After a long gap, the Zeppelin ransomware group has now shown up with an updated malware strain and redefined rules for its buyers. This includes allowing complete independence to use their malware as they liked and providing special support for long-term and regular customers. Besides, the core Zeppelin malware has been updated with more stable encryption.
Zeppelin Ransomware For Simple Buy and Use
As reported by the researchers at AdvIntel, an advanced intelligence firm, the owners of Zeppelin ransomware have resumed their operations after a long period of silence. The threat group is seen advertising its malware with “a major update” and working with “a more extended scope of operations” with the partners.
[DarkWeb Insights]🔍#Zeppelin Revival
With the recent developments, direct ransomware sales become more popular – no affiliates or partnerships – simple purchase and use
Zeppelin was the most popular non-RaaS group, and they just recently had a major update and activity revival pic.twitter.com/kJhmaQO4yC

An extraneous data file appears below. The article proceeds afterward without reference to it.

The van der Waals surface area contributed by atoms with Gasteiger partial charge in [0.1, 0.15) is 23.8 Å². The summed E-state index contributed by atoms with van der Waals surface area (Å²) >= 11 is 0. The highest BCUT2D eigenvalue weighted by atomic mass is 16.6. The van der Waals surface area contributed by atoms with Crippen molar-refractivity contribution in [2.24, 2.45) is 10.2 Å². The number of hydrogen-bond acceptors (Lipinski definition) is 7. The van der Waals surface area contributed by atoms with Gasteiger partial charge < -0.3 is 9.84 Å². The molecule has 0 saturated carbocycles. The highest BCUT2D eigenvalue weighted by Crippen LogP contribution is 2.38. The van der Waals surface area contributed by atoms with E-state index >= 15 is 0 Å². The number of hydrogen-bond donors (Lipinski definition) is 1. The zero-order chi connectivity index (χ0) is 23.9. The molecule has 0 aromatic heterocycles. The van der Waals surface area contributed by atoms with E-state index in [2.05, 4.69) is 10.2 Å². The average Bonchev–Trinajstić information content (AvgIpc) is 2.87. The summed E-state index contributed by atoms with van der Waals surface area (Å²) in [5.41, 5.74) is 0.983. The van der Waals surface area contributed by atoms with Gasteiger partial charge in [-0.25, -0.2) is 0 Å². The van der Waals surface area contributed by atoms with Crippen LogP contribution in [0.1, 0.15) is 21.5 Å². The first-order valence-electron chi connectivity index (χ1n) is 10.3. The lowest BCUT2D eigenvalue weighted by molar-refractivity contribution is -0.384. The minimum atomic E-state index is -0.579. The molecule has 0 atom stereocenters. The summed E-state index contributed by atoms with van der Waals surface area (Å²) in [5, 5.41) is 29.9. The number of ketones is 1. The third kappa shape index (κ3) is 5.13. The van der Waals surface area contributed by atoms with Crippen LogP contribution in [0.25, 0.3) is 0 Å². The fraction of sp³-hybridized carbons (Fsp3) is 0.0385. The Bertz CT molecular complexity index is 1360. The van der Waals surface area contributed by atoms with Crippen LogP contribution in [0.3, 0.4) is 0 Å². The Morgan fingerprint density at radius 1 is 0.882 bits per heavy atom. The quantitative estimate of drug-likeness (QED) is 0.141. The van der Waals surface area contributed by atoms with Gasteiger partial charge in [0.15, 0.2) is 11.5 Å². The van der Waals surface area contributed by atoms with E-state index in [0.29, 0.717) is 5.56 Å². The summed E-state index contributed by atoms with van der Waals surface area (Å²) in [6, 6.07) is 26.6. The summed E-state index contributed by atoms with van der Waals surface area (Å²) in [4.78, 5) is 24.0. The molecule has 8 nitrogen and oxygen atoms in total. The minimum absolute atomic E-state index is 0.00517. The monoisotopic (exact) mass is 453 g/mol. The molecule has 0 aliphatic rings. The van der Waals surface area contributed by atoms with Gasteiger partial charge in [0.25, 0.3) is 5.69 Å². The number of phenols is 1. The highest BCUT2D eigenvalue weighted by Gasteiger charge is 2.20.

— Yelisey Boguslavskiy (@y_advintel) May 18, 2021
Unlike most ransomware groups that follow the Ransomware-as-a-Service model, the Zeppelin gang follows a typical approach by allowing their partners (buyers) to act more freely. Instead of picking partners, Zeppelin group sells its core encryption malware to anyone on the underground forums and prioritizes support for regular and long-term customers called “subscribers.”
As seen by researchers, the Zeppelin ransomware wrote as “We continue to work. We provide individual conditions and a loyal approach for each subscriber. The conditions are negotiable. Write to us, and we will be able to agree on a mutually beneficial term of cooperation.”
Alongside this, the core malware has increased the stability of encryption, thus making it more effective. This updated malware is now being sold for $2,300, as seen by the AdvIntel researchers. Moreover, Zeppelin is one of the few ransomware groups that consider recommendations from high-profile members in the cybercrime community.
As it leaves the core malware open to anyone buying it, researchers say this could be more threatening since it makes the detection hard. Also, other cybercriminals who buy the Zeppelin malware may take some of its features to embed in their strains. As it’s now open to buy once again, we shall see how many hacks this would lead to in the future.